Worm farming produces vermiliquid (the liquid component) and vermicast (the solid component).

A google search (with the quotes) for "What is in worm tea" or "What is in vermiliquid" returns zero results. Various sites say it has lots of minerals, but that's very non-specific.

When you add miscellaneous liquids to a worm farm, depending on the design, they may seep straight through to the area tapped for vermiliquid, so you could be getting out some of what you put in (in a more or less broken down form, depending on what it was, and how long you leave it). This is reasonably obvious.

On the other hand, solid material takes time to break down, and some minerals/compounds may be largely insoluble so won't make it into the vermiliquid at all. Are there any important nutrients/compounds that plants need that don't make it into the vermiliquid (and thus would require vermicast), and if so, what are they?

Has any extensive analysis been done on what compounds are in vermiliquid, and what they can be used for?

  • 1
    No real answer, but: look if you can do an NPK analysis of the liqui yourself somehow.
    – mart
    Jan 30, 2013 at 10:54
  • NPK, in my understanding, is the three elements that plants need the most of, but it isn't going to address nutritional deficiencies of other elements/compounds that may arise over long term harvesting. It would still be of interest, but would by no means give a solid understanding of what's in vermiliquid. Jan 31, 2013 at 21:36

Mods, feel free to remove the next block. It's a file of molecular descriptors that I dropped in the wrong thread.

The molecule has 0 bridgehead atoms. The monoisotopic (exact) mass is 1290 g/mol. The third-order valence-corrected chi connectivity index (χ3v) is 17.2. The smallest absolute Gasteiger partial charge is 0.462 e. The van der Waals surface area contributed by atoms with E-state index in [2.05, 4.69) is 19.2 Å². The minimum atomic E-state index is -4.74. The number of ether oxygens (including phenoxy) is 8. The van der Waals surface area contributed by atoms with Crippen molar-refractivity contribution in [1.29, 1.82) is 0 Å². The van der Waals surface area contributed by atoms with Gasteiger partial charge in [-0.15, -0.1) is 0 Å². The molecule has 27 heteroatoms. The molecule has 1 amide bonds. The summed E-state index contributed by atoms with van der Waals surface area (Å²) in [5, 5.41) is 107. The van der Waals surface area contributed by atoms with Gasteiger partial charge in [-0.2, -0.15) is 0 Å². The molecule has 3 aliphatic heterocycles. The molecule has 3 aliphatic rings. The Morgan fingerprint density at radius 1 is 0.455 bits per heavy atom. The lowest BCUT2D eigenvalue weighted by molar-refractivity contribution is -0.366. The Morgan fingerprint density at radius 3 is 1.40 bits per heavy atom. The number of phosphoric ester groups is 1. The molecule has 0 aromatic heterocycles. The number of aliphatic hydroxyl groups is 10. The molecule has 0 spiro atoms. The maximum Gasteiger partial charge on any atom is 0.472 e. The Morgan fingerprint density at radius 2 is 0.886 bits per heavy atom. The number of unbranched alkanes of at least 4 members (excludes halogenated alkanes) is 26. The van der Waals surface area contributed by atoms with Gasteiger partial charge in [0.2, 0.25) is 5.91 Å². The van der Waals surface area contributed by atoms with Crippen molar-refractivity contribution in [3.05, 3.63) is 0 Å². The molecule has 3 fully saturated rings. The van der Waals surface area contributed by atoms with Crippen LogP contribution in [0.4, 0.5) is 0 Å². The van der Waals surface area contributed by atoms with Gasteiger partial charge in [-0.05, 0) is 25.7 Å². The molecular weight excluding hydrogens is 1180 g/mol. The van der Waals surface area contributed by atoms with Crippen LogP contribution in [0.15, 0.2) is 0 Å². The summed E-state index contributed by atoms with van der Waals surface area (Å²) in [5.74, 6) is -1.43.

1 Answer 1


Many sites on the internet mention that the liquid from vermicompost is the ideal fluid for (fertilizing) your garden. However, I haven't seen any scientific evidence on this anywhere so I suspect it doesn't exists.

I did a quick google and found this document where on page 19 it says

The evidence for the nutritional value of vermiliquid products is largely anecdotal.

There is a paucity of literature available that has investigated the use and quality of vermiliquids.

The author of this book goes one step further and claims vermiliquid is just waste water and can go bad quickly so it should not be used on your plants.

Edit: I just found an interesting article describing the differences between worm tea (aka vermicast tea or compost tea) and leachate. In short the article says that leachate from a wormbin may contain harmful pathogens. Worm tea is something you make yourself by puting wormcastings and a food source like malasses in clean water and leaving it for a few days. If the water is air-rich (you'll have to place an aquarium pump or something in the water) then the good micro-organisms in the water will multiply. According to wikipedia compost tea is very weak in nutrients but can be used for

reducing incidence of harmful phytopathogenic fungi in the phyllosphere

Your Answer

By clicking “Post Your Answer”, you agree to our terms of service and acknowledge you have read our privacy policy.

Not the answer you're looking for? Browse other questions tagged or ask your own question.